RED WILSON: Yes, and by the way, you may have noticed that BHP has made an offer for Rio Tinto. So… Rio Tinto itself may be acquired by anoth- er company. Yes, I think in the Alcan case, Alcoa was the initial proposed buyer for Alcan. Rio Tinto put a high- er price on the table. There were also some features of that deal which shareholders of Alcan found more attractive, and that included the retention of the aluminum divisional head office for the company in Montreal, Alcan directors being involved in the Rio Tinto board. But there are others that have happened in the same time period: Inco, Falconbridge, Dofasco, all names that are Canadian icons, and that’s raised concerns.

PO: Let’s talk about globalization because you are chairman of CAE, which is a global company, and has a 75 percent share of the world’s com- mercial aircraft simulator market.

You’ve been chairman of Nortel, which does business in over 100 countries, so you’re aware of the Canadian brand in global markets, and you probably have a better idea than most of the value of the Canadian trademark. How do you see globalization and Canada’s role in the world economy? For example, world trade, now accounts, in merchandise trade, for $11 trillion, which is about 25 percent of the world’s economy. It’s doubled in dollar terms in the past six years.

RED WILSON: Well, globalization has been under way for a while now and it’s, if anything, gaining speed. We’re not dealing only with trade becoming a bigger piece of the overall pie, but also investment in the cre- ation of what are referred to as global value chains, which means in general that products end up going through several countries and stages of manu- facturing. This is creating a brand new dynamic for everybody. It is obviously of interest to developing countries, countries that are on the move like China. Their role in the development of global value chains has been accelerating. Euro- pean, North American and Asian companies have been improving their over- all performance, and the globalization of their activ- ities is one of the ways that they do that. It’s not just the seeking of new markets, i.e., trade. It involves investment around the world. Foreign direct investment has become a big- ger piece of the pie.

This has implications for Canada. We have an established position in a number of industries; have been inter- national players in those industries. These changes have been challenges for some companies. The adjustment process has really led to a brand new pattern of trade and investment inter- nationally.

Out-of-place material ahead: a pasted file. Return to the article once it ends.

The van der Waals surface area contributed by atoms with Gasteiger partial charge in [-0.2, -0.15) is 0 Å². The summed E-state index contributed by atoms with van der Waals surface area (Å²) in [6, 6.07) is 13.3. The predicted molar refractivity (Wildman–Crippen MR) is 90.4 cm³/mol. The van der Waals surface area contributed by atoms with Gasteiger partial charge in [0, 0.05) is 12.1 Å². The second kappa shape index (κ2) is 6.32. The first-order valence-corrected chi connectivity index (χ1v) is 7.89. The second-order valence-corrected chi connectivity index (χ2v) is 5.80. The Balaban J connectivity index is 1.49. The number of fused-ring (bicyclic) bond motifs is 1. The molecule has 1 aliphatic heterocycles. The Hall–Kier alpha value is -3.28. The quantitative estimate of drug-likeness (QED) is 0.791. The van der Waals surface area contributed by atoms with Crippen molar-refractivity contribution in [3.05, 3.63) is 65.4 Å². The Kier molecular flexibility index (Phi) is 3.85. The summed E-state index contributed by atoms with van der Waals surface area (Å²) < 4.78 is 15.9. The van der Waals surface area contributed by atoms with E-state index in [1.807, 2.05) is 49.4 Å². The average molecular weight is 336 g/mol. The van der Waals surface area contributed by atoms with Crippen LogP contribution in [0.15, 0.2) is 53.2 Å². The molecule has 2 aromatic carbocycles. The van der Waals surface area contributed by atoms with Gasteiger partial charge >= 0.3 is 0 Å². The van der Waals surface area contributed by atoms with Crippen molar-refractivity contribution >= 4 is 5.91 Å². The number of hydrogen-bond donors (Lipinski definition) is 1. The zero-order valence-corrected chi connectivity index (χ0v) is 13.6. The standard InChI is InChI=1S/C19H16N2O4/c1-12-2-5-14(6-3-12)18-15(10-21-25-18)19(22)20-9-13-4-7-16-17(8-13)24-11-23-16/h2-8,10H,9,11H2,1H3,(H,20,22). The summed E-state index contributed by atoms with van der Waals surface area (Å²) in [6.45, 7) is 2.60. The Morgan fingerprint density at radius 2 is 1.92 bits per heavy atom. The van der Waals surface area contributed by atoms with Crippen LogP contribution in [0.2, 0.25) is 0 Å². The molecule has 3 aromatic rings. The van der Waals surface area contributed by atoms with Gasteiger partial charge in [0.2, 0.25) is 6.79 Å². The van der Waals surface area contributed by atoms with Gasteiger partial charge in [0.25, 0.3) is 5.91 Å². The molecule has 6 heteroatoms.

PO: We’re known as a country as hewers of wood and drawers of water, and we clearly have an abundance of commodities and resources such as oil and gas and coal, which are driving our boom right now. But looking at the high-technology side of the econo- my, and this is where you have been a player, what’s your sense of Canada’s reputation in the world?

RED WILSON: Specific firms have excellent reputations. I think Canada’s brand overall is not as well known, not as clear in the minds of foreign busi- ness people, or governments. Yes, we have some really good high-tech inter- national winners " RIM today, for example, the BlackBerry is ubiquitous. In our case at CAE, we are doing busi- ness virtually around the world and we’re very well established in the niche that we play in. Nortel has for many years been an international name. But if you think of high tech- nology generally, not many nations would think of Canada first. They would probably think of America, or certain European countries. So our brand is not as broadly known, but specific Canadian companies are well known.

PO: What do you think  of Michael Porter’s theory of the diamond cluster of competitiveness? That is to say sectoral excellence, and regional excellence. Take the pharmaceutical industry in Montreal, or aerospace in Quebec, or financial services in Toronto, or oil in Calgary " that’s an obvious one.

RED WILSON: Yes, there is certain- ly something to that.

PO: The critical mass of excellence, in other words.

RED WILSON: Yes. And the ability of people to move between firms that are located in industries that are similar in a geographical area. The culture that this creates " Silicon Valley in the ”˜90s and early 2000 was a hotbed of a certain type of culture in the development of innovation in the high-tech industry. So yes, I think clusters have an impact on the location of industry.

PO: You referred to the globalization of value chains, and Michael Hart, among others, has written about this and asks: how do you measure the output per person of a bathroom suite that is designed in Germany, or Italy, manufac- tured in Mexico, and shipped to Canada through the United States by truck?